July 2019
Volume 60, Issue 9
Free
ARVO Annual Meeting Abstract  |   July 2019
Metabolomics reveals changes in fatty acid metabolism in age-related macular degeneration patients
Author Affiliations & Notes
  • Milam A Brantley
    Ophthalmology & Visual Sciences, Vanderbilt University Medical Center, Brentwood, Tennessee, United States
  • Karan Uppal
    Medicine, Emory University Medical Center, Atlanta, Georgia, United States
  • Chunyu Ma
    Medicine, Emory University Medical Center, Atlanta, Georgia, United States
  • Anita Agarwal
    Ophthalmology & Visual Sciences, Vanderbilt University Medical Center, Brentwood, Tennessee, United States
  • Margaret A Pericak-Vance
    John P. Hussman Institute for Human Genomics, University of Miami Miller School of Medicine, Miami, Florida, United States
  • William K Scott
    John P. Hussman Institute for Human Genomics, University of Miami Miller School of Medicine, Miami, Florida, United States
  • Jonathan L Haines
    Population and Quantitative Health Sciences, Case Western Reserve University, Cleveland, Ohio, United States
  • Dean Jones
    Medicine, Emory University Medical Center, Atlanta, Georgia, United States
  • Sabrina L Mitchell
    Ophthalmology & Visual Sciences, Vanderbilt University Medical Center, Brentwood, Tennessee, United States
  • Footnotes
    Commercial Relationships   Milam Brantley, None; Karan Uppal, None; Chunyu Ma, None; Anita Agarwal, None; Margaret Pericak-Vance, None; William Scott, None; Jonathan Haines, None; Dean Jones, None; Sabrina Mitchell, None
  • Footnotes
    Support  NIH Grants R01 EY22618 and R01 EY012118
Investigative Ophthalmology & Visual Science July 2019, Vol.60, 1187. doi:
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    • Get Citation

      Milam A Brantley, Karan Uppal, Chunyu Ma, Anita Agarwal, Margaret A Pericak-Vance, William K Scott, Jonathan L Haines, Dean Jones, Sabrina L Mitchell; Metabolomics reveals changes in fatty acid metabolism in age-related macular degeneration patients. Invest. Ophthalmol. Vis. Sci. 2019;60(9):1187.

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      © ARVO (1962-2015); The Authors (2016-present)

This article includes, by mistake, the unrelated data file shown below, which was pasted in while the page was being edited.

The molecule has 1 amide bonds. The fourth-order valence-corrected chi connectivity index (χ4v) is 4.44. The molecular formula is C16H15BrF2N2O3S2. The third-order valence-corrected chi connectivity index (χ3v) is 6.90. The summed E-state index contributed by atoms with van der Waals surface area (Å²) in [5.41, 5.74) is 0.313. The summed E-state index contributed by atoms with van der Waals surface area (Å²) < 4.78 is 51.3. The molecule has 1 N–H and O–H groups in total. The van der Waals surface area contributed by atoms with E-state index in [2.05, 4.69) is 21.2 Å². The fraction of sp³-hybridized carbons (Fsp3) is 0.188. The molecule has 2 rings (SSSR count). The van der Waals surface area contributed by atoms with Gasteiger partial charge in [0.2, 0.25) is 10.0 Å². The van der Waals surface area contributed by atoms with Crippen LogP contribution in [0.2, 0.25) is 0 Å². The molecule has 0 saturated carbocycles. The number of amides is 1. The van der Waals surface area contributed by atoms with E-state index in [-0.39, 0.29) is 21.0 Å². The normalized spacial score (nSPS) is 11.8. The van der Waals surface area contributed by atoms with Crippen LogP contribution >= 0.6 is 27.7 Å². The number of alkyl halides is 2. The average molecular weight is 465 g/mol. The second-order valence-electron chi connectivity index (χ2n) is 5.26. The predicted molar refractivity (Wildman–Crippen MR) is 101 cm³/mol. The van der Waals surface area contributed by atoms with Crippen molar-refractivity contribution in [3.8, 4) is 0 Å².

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Abstract

Purpose : To identify metabolic pathways altered in patients with age-related macular degeneration (AMD) and determine pathways specifically affected in intermediate AMD (IAMD) and neovascular AMD (NVAMD).

Methods : We performed untargeted metabolomics using high-resolution LC-MS on plasma from 191 AMD patients (IAMD=91, NVAMD=100) and 195 controls. The mass spectrometer was set to capture mass to charge ratio from 85 to 1985 over 10 minutes. Metabolic features were extracted using apLCMS and xMSanalyzer. Partial least squares discriminant analysis (PLS-DA) was used to identify features that discriminate between groups in each comparison. Those features with a variable importance for projection (VIP) ≥ 2 were further assessed using linear models for microarray data (limma) to prioritize features for verification by tandem mass spectrometry. Additionally, pathway analysis was performed with Mummichog on those features identified by PLS-DA with VIP ≥ 1.5.

Results : After data preprocessing and filtering, more than 6,300 features were available for downstream analyses in each of the three comparisons. When comparing AMD patients to controls, 351 discriminating features were identified. The carnitine shuttle (p<1.0 x 10-5) and prostaglandin formation from dihomo-gamma-linoleic acid (p=1.1 x 10-4) pathways were altered in AMD patients compared to controls. When comparing IAMD patients to controls, 284 discriminating features were identified. Seven pathways were altered in IAMD patients compared to controls. The two most significant were the carnitine shuttle (p=0.015) and saturated fatty acid beta-oxidation (p=0.026) pathways. Additional pathways included amino acid metabolism and glycosphingolipid metabolism. When comparing NVAMD patients to IAMD patients, 280 discriminating features were identified. Pathway analysis revealed alterations of the carnitine shuttle pathway (p<1.0 x 10-5) and the saturated fatty acid beta-oxidation pathway (p=0.048) in NVAMD patients compared to IAMD patients

Conclusions : These results demonstrate that fatty acid metabolism is altered in AMD patients, and these alterations are greater in NVAMD patients. This suggests that changes in fatty acid metabolism may contribute to the pathogenesis of NVAMD and represent a potential target for clinical monitoring or intervention.

This abstract was presented at the 2019 ARVO Annual Meeting, held in Vancouver, Canada, April 28 - May 2, 2019.

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